tracer.putAnnotation("successfulOrder", true);

This annotation would allow us to filter our traces for successful - and unsuccessful - orders.

In a Lambda execution environment, each function has a “main” segment by default. This can be seen in the Segments Timeline as the Invocation phase. It is important to note that you cannot annotate the main segment in a Lambda execution environment. Instead, annotations should be added to sub-segments. If you are using Powertools, sub-segments with annotations can be created like this:

const segment = tracer.getSegment();

const handlerSegment = segment.addNewSubsegment("Handler");


tracer.putAnnotation("orderId", orderId);

Powertools also has some built-in annotations, for tracking cold starts and service names:



Asynchronous tracing with annotations

Most serverless applications will make asynchronous network calls to 3rd party services. A service will make a request to the 3rd party and the 3rd party will process the request asynchronously. The service will usually receive an acknowledgment from the 3rd party to confirm receipt of a valid request and then a subsequent response a while later, typcially via some form of notification, like a webhook, with the actual result of the request.

It is possible to associate the traces for these operations by annotating both with a consistent value, like orderId. This would effectively allow us to trace across 1st and 3rd party systems and create a complete, end-to-end trace of a single event, such as a customer’s order.


Traces can also be enhanced with metadata. Metadata can be added to the segments and subsegments of a trace in the form of key-value pairs.

tracer.putMetadata("orderCreated", { orderId: orderId });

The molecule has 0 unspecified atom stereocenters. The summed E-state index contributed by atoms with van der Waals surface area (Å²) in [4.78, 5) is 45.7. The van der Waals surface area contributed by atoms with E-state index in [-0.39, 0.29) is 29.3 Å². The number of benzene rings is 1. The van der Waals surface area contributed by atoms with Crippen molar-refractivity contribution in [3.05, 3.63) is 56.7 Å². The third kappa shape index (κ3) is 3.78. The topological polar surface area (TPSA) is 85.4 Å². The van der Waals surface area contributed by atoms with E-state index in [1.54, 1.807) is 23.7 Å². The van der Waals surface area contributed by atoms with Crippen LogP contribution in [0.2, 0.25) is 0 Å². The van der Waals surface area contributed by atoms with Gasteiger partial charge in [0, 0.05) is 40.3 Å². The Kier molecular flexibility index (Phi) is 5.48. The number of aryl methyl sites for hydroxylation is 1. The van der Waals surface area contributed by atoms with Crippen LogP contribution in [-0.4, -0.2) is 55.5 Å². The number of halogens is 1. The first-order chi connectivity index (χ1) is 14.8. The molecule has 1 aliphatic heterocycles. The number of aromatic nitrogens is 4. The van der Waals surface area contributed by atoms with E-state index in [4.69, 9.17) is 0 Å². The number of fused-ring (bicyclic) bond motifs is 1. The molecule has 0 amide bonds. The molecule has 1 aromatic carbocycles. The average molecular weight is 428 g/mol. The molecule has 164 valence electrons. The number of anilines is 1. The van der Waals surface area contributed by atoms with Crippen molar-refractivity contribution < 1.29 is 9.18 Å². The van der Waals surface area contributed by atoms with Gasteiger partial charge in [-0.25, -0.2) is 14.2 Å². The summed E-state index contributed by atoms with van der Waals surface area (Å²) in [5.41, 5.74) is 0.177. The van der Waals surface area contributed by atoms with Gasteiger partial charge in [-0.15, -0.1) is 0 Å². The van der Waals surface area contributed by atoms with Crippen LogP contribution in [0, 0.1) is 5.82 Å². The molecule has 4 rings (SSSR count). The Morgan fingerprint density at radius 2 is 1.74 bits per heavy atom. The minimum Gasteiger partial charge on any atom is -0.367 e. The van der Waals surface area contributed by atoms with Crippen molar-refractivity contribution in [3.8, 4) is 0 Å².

This metadata is then viewable when analysing traces but, unlike annotations, cannot be used to filter or group traces.

It is important to note that, as with annotations, you cannot add metadata to the main segment in a Lambda execution environment. Metadata should be added to sub-segments.

CloudWatch ServiceLens console

Segments Timeline

The Segments Timeline displays all of the segments in a single trace, in chronological order with data about the duration of each phase. Usually, each node in a trace map will correspond to a segment in a trace. So, if a request in your application passes through API Gateway and Lambda, you will see a segment for the API request and the function invocation.

A Lambda function segment will include multiple sub-segments. These sub-segments will include any custom sub-segments defined in the function code and a series of default-in sub-segments. The default sub-segments map to phases in the Lambda function lifecycle.

  • Initialization - the init phase of a function. This will only be seen on cold-start functions.
  • Invocation - the invoke phase of a function.
  • Overhead - the phase between function invocations. The runtime will clean-up after the invocation and prepare to freeze the instance.

Segments Timeline

Any of the segments or sub-segments can be selected to view more information, including annotations and metadata.

Segment Details


CloudWatch trace with error